If you ever feel your photography is a bit cluttered, or you have been told by a camera club pundit to try and simplify your images a bit, it might be time to consider embracing some of the principles of ‘minimalist’ photography.

Many people associate this style with the peaceful, Zen-influenced landscapes of Michael Kenna, and that’s a good starting point, but it’s about much more than aping Kenna’s very distinctive style. Here are some tips to get you started in the art of stripping back….


1) Start to think in terms of key elements
At its heart, minimalist photography is about removing all superfluity and distraction to focus the viewer’s attention one one or two key features.
This could be a tree, person, animal, plant or other object, and it’s a good compositional principle to adopt even if you don’t want to be known as a consciously ‘minimalist’ photographer.
The next time you are in front of a vast sweeping landscape, for example, try to capture just a few particularly strong elements rather than getting bogged down in shooting everything.


2) Think about harmony and balance
The elements you include in the image need to work harmoniously together, too. Michael Kenna is a master of this, being strongly influenced by traditional Japanese art. So look for appealing graphic shapes and how they interact with each other.

Kenna and his followers often use long exposure and bokeh to convey a sense of softness and calm: the classic expression of this is a pier leading into a glassy, long exposure sea, often shot in black and white. It’s become a bit of a cliché, but is a good place to start honing your minimalist skills.


3) Use space wisely
The influence of traditional Asian art on minimalist photography can also be seen in the skilful use of empty space. Artists such as Josetsu and Hasegawa Tohaku of Japan used space to draw back the eye to key features, but it also conveys emptiness and the void, an important concept in Buddhism (form is emptiness and emptiness is form, says the famous Heart Sutra).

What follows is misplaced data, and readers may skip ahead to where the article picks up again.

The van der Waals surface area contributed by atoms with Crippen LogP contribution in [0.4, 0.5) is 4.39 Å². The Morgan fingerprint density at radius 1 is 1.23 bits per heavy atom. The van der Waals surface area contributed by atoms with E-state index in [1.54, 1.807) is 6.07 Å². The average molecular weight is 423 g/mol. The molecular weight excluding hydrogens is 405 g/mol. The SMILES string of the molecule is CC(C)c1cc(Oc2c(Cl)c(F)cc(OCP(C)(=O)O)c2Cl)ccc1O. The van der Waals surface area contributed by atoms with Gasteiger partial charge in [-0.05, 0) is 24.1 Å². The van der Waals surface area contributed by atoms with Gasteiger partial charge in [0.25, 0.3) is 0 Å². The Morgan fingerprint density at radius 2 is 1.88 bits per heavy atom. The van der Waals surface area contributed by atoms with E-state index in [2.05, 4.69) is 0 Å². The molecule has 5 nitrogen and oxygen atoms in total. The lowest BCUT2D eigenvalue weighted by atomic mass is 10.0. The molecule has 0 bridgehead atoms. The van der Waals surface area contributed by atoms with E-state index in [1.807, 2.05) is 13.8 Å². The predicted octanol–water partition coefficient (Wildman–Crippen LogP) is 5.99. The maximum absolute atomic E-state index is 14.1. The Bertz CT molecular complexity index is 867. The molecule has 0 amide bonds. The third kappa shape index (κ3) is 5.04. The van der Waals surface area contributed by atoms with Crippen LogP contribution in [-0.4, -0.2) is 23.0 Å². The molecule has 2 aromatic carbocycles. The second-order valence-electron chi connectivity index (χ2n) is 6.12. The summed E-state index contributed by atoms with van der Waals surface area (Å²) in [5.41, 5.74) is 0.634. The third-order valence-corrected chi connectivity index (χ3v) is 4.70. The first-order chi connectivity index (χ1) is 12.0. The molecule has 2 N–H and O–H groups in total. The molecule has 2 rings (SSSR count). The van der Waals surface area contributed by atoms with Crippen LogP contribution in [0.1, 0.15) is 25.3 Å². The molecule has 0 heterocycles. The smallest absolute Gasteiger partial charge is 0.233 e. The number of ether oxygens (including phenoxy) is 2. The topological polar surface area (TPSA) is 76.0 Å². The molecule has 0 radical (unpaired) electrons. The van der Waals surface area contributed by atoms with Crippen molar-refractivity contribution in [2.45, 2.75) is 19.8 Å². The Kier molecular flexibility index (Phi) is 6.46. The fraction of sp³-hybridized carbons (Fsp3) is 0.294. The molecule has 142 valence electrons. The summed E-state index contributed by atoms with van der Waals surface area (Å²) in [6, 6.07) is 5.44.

Now, you don’t need to go all Zen and start chanting, but consider how you allow conventional space in your frame to reduce clutter and distraction, and focus the viewer’s attention on where you want it to be.


4) Consider different formats
Michael Kenna also uses the square format a lot as he believes it makes his images more peaceful and harmonious, so why not try this too. Or a circular shape? It’s all forcing you to work harder to only include the strongest elements in the image and strip out the rest.

Don’t feel you need to answer very question in your image too – a lot of minimalist art leaves the viewer wondering or asking questions, or mulling over emptiness. It’s not like press photography, where you want to capture as much of a ‘story’ as possible.

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5) Try minimalist still life
Still life is another genre where a consciously minimalist approach can bring great results. Without getting too bogged down in traditional Japanese aesthetics, look at how just a few branches or stems are used to create an exquisite composition in Ikebana flower arrangement, rather than the ‘busier’ approach of some Western schools.

So look for just one or two perfect specimens of a plant or flower and focus on those. You can also get great results with interesting looking tools or utensils, particularly when converted to black and white and placed in a triptych. Cutlery from the kitchen perhaps…

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6) Look for textures and colours on the street
Even street photography can benefit from a more minimalist approach, which sounds counterintuitive when you consider that streets are often quite hectic places. So look out for interesting patterns, shapes and colours – even a garage door can be visually arresting if shot in the right way.

If you are interested in learning more about this topic, check out the school of ‘contemplative photography,’ as described in the book, The Practice of Contemplative Photography: Seeing the World with Fresh Eyes by Andy Karr and Michael Wood.

Again, it’s strongly influenced by a Buddhist approach, but it avoids religious doctrine or sermons and instead has lots of enlightening tips and exercises.